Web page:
After a lot of debate and strong resistance, it looks like Greece may be the recipient of up to $33.7 billion in aid from those countries using the euro as a currency, according to German magazine Der Spiegel.
The magazine reported that the money will be distributed in proportion to how much money form each individual country is held in the European Central Bank.
Germany has been against the bailout, but will have to pay somewhere around 4-5 billion euros for their part in the pay package; probably the largest amount of any one country. The KFW, the German bank owned by the government will take care of the practicals on behalf of Germany.
The capital will probably be offered through guarantees and loans.
Although there a lot has been made of the ignoring of the deficit rules of the European Union in relationship to Greece, where they went way beyond the required cap of 3 percent deficit in relationship to gross domestic product, to 12.7 percent, the truth is it looks like almost all, if not all of EU member states may be above the cap. That may be why things have quieted down some in hopes the public will not catch on to what all of that means and the potential disaster for not only the euro and the European Union, but the entire world if a number of states collapse under the burden of a weight they can no longer carry.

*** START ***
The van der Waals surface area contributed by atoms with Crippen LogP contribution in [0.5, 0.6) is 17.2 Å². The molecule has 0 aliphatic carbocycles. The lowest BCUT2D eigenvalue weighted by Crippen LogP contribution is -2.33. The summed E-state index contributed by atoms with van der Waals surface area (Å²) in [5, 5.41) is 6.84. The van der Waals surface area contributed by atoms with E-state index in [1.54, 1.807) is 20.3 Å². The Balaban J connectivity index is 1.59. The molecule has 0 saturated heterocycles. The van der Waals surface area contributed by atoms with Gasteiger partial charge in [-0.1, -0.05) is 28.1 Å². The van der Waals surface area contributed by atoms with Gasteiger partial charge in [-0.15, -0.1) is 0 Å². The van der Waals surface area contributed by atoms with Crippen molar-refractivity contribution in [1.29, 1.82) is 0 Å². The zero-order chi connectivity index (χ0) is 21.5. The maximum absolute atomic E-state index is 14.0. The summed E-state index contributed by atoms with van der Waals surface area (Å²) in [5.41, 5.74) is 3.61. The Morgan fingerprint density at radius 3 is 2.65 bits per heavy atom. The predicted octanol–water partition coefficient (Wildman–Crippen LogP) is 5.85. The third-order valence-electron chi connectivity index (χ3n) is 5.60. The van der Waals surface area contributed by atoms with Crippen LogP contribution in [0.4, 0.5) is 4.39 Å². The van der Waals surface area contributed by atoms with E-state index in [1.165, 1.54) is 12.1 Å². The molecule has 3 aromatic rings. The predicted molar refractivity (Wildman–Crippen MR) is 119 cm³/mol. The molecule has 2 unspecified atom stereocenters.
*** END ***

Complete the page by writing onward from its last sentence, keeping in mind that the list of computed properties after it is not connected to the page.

All of this exposes the weakness of the welfare state, and reveals it is not a sustainable working model for government, as corruption is systemic and inherent in the system, far more than it is in the free market.
Unconvincingly, Greek Prime Minister George Papandreou lectured the rest of the European Union for not sticking to the rules called the Stability and Growth Pact, which refers to the 3 percent cap mentioned above. Greece, as the situation shows, was the worst offender (as far as we know) and needs to clean its own house before being concerned about everyone else's.
His idea that transparency is needed is welcome, but that seems to be wishful thinking rather than reality, as all the European Union countries seek to ignore the rules for their own benefit.
With Greeks largely unwilling to rid themselves of their entitlement culture, it may be a repeat of the debacle in Argentina, which was a disaster for years, starting in 1999.
Some feel this is different in that Europe has a large interest in propping up Greece, but the problem is Greece isn't the only problem. They've got Spain, Portugal, Ireland and Italy in very precarious financial condition as well, which the European Union isn't strong enough to save.
Greece alone may be doable, although difficult, but anything more than Greece could cause the entire European Union to crumble, alone with the euro.
The views expressed are the subjective opinion of the article's author and not of FinancialAdvisory.com
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